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Fighting for a Democratic Police: Politics, Experts and Bureaucrats in the Transformation of the Police in Post-Authoritarian Chile and Argentina

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image of Comparative Sociology
For content published from 1960-2001, see International Journal of Comparative Sociology.

Abstract Through a comparative field analysis, I explain why, after being subjected to the same reform projects and rationalities in the democratic period, police bureaucracies changed in Chile but remained unchanged in Argentina. In doing so I advance a field theory account of police bureaucratic change that (a) overcomes the limitations of Late-modern, Post-modern and Governmentality theories of police change, and (b) emphasizes positionality, agency and a plurality of interests in processes of administrative change. I demonstrate that the proliferation of new experts and their reconversion strategies within the field led to the emergence of specific demands for reform while the historical structures and location of the policing field and the outcomes of struggles within them determined the differential evolution of police organizations in democratic times.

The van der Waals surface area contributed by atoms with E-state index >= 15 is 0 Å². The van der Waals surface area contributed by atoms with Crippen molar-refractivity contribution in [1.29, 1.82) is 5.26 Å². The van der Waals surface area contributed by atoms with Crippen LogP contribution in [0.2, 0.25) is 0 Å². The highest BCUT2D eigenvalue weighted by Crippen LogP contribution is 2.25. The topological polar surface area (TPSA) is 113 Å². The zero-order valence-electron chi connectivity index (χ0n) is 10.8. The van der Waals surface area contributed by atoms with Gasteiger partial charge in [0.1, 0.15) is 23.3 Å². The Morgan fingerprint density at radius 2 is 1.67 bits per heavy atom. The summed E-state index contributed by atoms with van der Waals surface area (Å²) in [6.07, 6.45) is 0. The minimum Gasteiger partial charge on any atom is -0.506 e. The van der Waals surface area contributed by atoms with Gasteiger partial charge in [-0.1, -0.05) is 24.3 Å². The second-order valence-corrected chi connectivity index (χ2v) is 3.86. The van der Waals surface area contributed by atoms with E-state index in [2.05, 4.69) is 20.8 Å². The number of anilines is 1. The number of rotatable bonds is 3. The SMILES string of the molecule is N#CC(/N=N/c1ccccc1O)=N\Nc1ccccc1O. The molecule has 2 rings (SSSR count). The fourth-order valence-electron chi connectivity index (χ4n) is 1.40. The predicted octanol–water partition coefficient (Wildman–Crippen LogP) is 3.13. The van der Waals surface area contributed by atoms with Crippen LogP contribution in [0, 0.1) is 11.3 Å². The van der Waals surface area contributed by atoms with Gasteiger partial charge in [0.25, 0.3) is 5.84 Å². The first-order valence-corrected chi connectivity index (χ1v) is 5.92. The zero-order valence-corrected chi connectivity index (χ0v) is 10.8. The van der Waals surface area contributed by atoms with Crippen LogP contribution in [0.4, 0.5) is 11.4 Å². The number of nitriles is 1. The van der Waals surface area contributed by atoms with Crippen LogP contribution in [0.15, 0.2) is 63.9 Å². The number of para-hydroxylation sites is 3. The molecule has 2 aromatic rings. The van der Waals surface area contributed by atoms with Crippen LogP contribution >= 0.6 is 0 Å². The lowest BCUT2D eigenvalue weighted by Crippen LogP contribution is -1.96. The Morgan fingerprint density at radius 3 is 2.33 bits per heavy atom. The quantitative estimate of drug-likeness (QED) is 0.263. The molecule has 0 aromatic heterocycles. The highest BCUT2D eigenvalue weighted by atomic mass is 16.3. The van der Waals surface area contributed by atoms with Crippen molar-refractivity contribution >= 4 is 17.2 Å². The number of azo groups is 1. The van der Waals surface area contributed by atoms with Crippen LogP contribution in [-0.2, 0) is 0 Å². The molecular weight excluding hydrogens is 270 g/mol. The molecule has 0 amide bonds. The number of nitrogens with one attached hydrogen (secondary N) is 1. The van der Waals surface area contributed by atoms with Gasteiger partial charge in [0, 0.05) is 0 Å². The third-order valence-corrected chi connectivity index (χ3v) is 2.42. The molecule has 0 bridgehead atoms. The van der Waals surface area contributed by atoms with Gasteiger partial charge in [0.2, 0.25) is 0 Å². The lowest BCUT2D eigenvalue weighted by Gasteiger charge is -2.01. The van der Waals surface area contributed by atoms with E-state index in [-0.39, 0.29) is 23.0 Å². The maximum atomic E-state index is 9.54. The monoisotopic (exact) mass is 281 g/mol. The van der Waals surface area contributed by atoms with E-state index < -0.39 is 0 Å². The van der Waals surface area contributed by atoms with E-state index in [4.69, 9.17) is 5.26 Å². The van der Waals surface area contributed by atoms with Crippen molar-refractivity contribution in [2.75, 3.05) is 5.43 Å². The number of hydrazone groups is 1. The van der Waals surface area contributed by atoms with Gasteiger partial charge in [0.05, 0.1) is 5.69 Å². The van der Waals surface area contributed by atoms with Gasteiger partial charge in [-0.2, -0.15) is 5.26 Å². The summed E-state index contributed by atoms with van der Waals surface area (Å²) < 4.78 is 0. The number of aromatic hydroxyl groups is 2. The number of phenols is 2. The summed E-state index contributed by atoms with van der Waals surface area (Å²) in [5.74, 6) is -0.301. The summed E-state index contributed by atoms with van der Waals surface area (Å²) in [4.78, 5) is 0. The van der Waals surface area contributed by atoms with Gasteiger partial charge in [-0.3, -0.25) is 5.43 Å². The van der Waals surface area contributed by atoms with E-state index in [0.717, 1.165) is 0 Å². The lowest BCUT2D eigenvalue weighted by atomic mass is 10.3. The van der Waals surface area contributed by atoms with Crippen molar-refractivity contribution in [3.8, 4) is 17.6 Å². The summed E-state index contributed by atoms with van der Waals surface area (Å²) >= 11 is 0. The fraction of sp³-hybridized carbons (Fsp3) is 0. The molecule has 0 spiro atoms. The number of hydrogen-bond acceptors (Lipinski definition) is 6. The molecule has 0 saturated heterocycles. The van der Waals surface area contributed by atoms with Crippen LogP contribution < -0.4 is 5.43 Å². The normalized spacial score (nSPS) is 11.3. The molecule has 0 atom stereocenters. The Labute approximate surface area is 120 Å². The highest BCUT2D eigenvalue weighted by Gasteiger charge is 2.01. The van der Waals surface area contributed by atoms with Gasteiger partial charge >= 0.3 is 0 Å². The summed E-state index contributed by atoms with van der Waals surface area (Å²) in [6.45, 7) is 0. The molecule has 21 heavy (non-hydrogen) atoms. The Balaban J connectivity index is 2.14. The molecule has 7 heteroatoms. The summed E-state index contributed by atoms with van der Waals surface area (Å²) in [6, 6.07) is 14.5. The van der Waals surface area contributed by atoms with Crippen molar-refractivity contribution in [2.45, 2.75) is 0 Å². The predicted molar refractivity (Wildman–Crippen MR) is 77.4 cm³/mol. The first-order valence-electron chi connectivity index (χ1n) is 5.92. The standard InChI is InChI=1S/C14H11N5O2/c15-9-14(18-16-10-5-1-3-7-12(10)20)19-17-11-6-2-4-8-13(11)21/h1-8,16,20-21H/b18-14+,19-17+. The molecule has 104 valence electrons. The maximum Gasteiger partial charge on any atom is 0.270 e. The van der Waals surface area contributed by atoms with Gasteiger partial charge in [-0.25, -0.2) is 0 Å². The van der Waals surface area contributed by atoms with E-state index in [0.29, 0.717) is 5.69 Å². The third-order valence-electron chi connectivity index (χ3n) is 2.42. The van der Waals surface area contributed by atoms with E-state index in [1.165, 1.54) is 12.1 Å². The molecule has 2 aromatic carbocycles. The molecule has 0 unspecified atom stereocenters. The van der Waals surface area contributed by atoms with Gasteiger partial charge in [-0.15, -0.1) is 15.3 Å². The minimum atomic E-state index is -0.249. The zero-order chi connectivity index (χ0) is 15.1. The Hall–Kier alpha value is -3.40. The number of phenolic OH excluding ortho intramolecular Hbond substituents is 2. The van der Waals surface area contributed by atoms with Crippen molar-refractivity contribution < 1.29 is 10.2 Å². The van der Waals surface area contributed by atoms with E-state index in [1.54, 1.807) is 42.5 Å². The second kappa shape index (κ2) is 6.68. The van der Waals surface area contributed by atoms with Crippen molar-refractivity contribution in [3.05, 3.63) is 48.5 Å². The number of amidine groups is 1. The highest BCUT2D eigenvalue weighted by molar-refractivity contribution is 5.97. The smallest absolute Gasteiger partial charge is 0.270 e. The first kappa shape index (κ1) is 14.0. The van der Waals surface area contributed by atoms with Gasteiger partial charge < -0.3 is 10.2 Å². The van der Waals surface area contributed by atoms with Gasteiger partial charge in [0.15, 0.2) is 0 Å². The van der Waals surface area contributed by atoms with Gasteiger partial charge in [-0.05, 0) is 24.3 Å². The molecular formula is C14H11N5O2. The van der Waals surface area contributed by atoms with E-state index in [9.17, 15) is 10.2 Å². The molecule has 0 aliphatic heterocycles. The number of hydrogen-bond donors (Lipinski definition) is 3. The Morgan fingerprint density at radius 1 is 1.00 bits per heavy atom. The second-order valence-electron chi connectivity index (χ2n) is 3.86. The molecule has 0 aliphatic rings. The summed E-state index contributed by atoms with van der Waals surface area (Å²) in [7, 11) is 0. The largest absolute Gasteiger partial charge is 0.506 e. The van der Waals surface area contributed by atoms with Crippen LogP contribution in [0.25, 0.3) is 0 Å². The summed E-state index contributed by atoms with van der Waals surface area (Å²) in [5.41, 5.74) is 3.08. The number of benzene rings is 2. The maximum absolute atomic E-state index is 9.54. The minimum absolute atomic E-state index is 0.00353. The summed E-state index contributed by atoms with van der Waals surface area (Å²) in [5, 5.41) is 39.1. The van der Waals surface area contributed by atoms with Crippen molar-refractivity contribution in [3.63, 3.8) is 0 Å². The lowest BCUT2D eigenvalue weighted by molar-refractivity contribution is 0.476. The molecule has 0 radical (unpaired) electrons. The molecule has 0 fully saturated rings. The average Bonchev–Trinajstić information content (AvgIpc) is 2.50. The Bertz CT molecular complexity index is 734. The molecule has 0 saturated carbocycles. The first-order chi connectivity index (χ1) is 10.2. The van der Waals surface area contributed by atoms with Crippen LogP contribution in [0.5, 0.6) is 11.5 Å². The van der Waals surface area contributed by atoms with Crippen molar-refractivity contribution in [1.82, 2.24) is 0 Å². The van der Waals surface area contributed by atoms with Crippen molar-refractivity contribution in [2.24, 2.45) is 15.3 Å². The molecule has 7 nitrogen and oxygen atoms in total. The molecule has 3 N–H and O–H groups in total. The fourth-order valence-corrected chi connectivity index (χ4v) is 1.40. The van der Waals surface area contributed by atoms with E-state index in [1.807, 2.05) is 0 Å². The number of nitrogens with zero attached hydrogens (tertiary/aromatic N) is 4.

Affiliations: 1: Department of Sociology University of California Berkeley 410 Barrows Hall Berkeley CA 94720


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